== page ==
A federal grand jury's indictment of 13 Russians and three Russian companies for alleged meddling in the 2016 U.S. presidential election mentions several Texas connections.
Special counsel Robert Mueller announced the grand jury's decision Friday. The indictment claims the defendants allegedly worked to discredit then-Democratic candidate Hillary Clinton's campaign while boosting Republican Donald Trump.
The indictment names a Facebook page called "Heart of Texas," which has since been taken down. It alleges the page was aimed at Texans, but started by Russians.
"I believe it was the second most popular Russian Facebook page we've seen. It has about a quarter of a million followers," said Casey Michel, a contributor to the progressive online news site, Think Progress.
In October, Michel wrote an article for The Washington Post that outlined how Russians pretended to be Texans on Facebook, and a lot of real Texans believed it.
"It has kind of a two-dimensional understanding of what Texas was," Michel said of the "Heart of Texas" page. "Everyone drove big trucks, drinks Dr Pepper at all hours, and hated vegetarians."
He said the "Heart of Texas" stirred the pot of discontent, organizing anti-Islamic rallies in cities like Houston.
The president of the Texas Nationalist Movement, a succession group, told NBC 5 a volunteer from "Heart of Texas" reached out to try to include them in a rally, but something seemed "off" and the TNM declined.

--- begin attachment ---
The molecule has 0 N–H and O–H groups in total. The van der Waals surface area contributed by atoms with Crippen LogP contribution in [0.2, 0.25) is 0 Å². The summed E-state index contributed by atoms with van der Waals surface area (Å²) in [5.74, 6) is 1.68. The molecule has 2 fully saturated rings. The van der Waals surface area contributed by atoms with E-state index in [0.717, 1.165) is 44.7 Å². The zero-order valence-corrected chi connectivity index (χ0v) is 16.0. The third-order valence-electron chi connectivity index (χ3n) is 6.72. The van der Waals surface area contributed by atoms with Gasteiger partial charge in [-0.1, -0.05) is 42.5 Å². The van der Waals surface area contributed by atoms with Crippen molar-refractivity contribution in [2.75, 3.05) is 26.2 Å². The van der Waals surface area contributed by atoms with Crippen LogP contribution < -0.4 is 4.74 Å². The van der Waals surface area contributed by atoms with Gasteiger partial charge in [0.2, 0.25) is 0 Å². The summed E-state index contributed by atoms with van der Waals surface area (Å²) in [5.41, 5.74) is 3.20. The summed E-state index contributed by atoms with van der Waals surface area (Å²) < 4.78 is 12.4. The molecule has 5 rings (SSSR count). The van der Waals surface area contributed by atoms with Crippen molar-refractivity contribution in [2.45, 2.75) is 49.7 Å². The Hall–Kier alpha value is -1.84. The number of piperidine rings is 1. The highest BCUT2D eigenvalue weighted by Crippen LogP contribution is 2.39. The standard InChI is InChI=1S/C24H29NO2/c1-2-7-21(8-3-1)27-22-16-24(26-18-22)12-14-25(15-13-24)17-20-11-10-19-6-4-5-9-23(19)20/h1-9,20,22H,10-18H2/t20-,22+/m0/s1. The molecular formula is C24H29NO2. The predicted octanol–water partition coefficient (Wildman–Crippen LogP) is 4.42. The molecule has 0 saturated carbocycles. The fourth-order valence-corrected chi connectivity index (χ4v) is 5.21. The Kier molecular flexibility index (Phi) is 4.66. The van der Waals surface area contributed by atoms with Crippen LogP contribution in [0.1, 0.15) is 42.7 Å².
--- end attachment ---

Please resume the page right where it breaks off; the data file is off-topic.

There is a "Texas-based grass roots organization" mentioned in the indictment, but the TNM says it is not a reference to them. Friday they issued a statement "calling on Mueller and the Department of Justice to specifically name the organization."
The indictment also alleges that the Russians were attempting to disseminate negative information about Texas Sen. Ted Cruz, who campaigned against Trump in the primaries.
Cruz was one of the last Republicans to drop out of the race before Trump became the Republican nominee.
A section of the indictment says they "engaged in operations primarily to communicate derogatory information about Hillary Clinton, to denigrate other candidates such as Ted Cruz and Marco Rubio, and to support Bernie Sanders and then candidate Donald Trump."
NBC 5 reached out to Cruz's office on Friday for comment on the indictment, but we have not heard back.
Two of the Russians indicted Friday came through Texas in 2014, prosecutors say.
In 2016, they allegedly communicated with someone affiliated with a Texas grassroots organization, although we don't know which one. The indictment claims the person told them to focus their efforts on so-called "purple states" that could be swayed toward either Clinton or Trump — states like Florida and Virginia.
The names of those who may have been in contact with the accused Russians were not disclosed, and the indictment says the person in Texas didn't know he or she was even communicating with the Russians.